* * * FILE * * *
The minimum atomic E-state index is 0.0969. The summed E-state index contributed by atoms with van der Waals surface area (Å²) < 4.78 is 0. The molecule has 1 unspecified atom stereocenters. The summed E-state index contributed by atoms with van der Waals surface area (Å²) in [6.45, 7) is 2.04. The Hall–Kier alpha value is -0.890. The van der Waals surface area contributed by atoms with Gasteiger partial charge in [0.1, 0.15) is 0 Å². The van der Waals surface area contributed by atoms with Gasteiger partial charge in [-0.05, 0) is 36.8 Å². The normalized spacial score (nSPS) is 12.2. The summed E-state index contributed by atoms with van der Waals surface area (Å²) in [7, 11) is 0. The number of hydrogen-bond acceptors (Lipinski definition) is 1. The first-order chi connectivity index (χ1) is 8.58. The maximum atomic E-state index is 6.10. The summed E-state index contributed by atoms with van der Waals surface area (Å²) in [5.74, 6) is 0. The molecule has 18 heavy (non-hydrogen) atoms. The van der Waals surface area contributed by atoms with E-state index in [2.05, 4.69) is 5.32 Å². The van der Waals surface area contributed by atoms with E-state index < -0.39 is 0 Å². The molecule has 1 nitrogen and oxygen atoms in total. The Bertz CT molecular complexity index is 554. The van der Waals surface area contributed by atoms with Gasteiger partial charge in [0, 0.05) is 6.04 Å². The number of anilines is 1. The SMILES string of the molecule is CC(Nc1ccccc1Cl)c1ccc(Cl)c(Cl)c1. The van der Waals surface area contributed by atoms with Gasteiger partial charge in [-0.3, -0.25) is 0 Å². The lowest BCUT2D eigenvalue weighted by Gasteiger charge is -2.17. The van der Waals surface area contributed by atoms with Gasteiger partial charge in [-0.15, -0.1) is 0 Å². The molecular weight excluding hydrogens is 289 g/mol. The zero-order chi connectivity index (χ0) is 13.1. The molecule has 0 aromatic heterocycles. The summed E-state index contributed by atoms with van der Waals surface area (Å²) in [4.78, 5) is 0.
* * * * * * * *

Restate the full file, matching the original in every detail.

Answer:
The minimum atomic E-state index is 0.0969. The summed E-state index contributed by atoms with van der Waals surface area (Å²) < 4.78 is 0. The molecule has 1 unspecified atom stereocenters. The summed E-state index contributed by atoms with van der Waals surface area (Å²) in [6.45, 7) is 2.04. The Hall–Kier alpha value is -0.890. The van der Waals surface area contributed by atoms with Gasteiger partial charge in [0.1, 0.15) is 0 Å². The van der Waals surface area contributed by atoms with Gasteiger partial charge in [-0.05, 0) is 36.8 Å². The normalized spacial score (nSPS) is 12.2. The summed E-state index contributed by atoms with van der Waals surface area (Å²) in [7, 11) is 0. The number of hydrogen-bond acceptors (Lipinski definition) is 1. The first-order chi connectivity index (χ1) is 8.58. The maximum atomic E-state index is 6.10. The summed E-state index contributed by atoms with van der Waals surface area (Å²) in [5.74, 6) is 0. The molecule has 18 heavy (non-hydrogen) atoms. The van der Waals surface area contributed by atoms with E-state index in [2.05, 4.69) is 5.32 Å². The van der Waals surface area contributed by atoms with E-state index < -0.39 is 0 Å². The molecule has 1 nitrogen and oxygen atoms in total. The Bertz CT molecular complexity index is 554. The van der Waals surface area contributed by atoms with Gasteiger partial charge in [0, 0.05) is 6.04 Å². The number of anilines is 1. The SMILES string of the molecule is CC(Nc1ccccc1Cl)c1ccc(Cl)c(Cl)c1. The van der Waals surface area contributed by atoms with Gasteiger partial charge in [-0.3, -0.25) is 0 Å². The lowest BCUT2D eigenvalue weighted by Gasteiger charge is -2.17. The van der Waals surface area contributed by atoms with Gasteiger partial charge in [-0.15, -0.1) is 0 Å². The molecular weight excluding hydrogens is 289 g/mol. The zero-order chi connectivity index (χ0) is 13.1. The molecule has 0 aromatic heterocycles. The summed E-state index contributed by atoms with van der Waals surface area (Å²) in [4.78, 5) is 0.